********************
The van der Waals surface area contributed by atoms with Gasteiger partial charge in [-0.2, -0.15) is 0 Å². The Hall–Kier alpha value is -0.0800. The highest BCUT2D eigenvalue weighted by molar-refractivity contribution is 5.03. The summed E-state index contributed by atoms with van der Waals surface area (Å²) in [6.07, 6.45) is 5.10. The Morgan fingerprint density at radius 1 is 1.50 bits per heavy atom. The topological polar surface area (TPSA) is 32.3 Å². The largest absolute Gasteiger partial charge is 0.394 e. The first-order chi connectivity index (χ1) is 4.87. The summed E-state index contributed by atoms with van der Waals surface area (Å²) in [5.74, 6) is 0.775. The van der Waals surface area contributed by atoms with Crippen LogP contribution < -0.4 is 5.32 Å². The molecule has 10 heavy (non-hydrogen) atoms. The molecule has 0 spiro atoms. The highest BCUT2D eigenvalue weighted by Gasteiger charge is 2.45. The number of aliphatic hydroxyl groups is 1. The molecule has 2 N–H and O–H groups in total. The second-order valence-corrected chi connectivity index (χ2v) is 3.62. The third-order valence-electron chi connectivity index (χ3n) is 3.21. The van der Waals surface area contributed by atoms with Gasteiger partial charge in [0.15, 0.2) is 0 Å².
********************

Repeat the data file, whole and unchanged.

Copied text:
The van der Waals surface area contributed by atoms with Gasteiger partial charge in [-0.2, -0.15) is 0 Å². The Hall–Kier alpha value is -0.0800. The highest BCUT2D eigenvalue weighted by molar-refractivity contribution is 5.03. The summed E-state index contributed by atoms with van der Waals surface area (Å²) in [6.07, 6.45) is 5.10. The Morgan fingerprint density at radius 1 is 1.50 bits per heavy atom. The topological polar surface area (TPSA) is 32.3 Å². The largest absolute Gasteiger partial charge is 0.394 e. The first-order chi connectivity index (χ1) is 4.87. The summed E-state index contributed by atoms with van der Waals surface area (Å²) in [5.74, 6) is 0.775. The van der Waals surface area contributed by atoms with Crippen LogP contribution < -0.4 is 5.32 Å². The molecule has 10 heavy (non-hydrogen) atoms. The molecule has 0 spiro atoms. The highest BCUT2D eigenvalue weighted by Gasteiger charge is 2.45. The number of aliphatic hydroxyl groups is 1. The molecule has 2 N–H and O–H groups in total. The second-order valence-corrected chi connectivity index (χ2v) is 3.62. The third-order valence-electron chi connectivity index (χ3n) is 3.21. The van der Waals surface area contributed by atoms with Gasteiger partial charge in [0.15, 0.2) is 0 Å².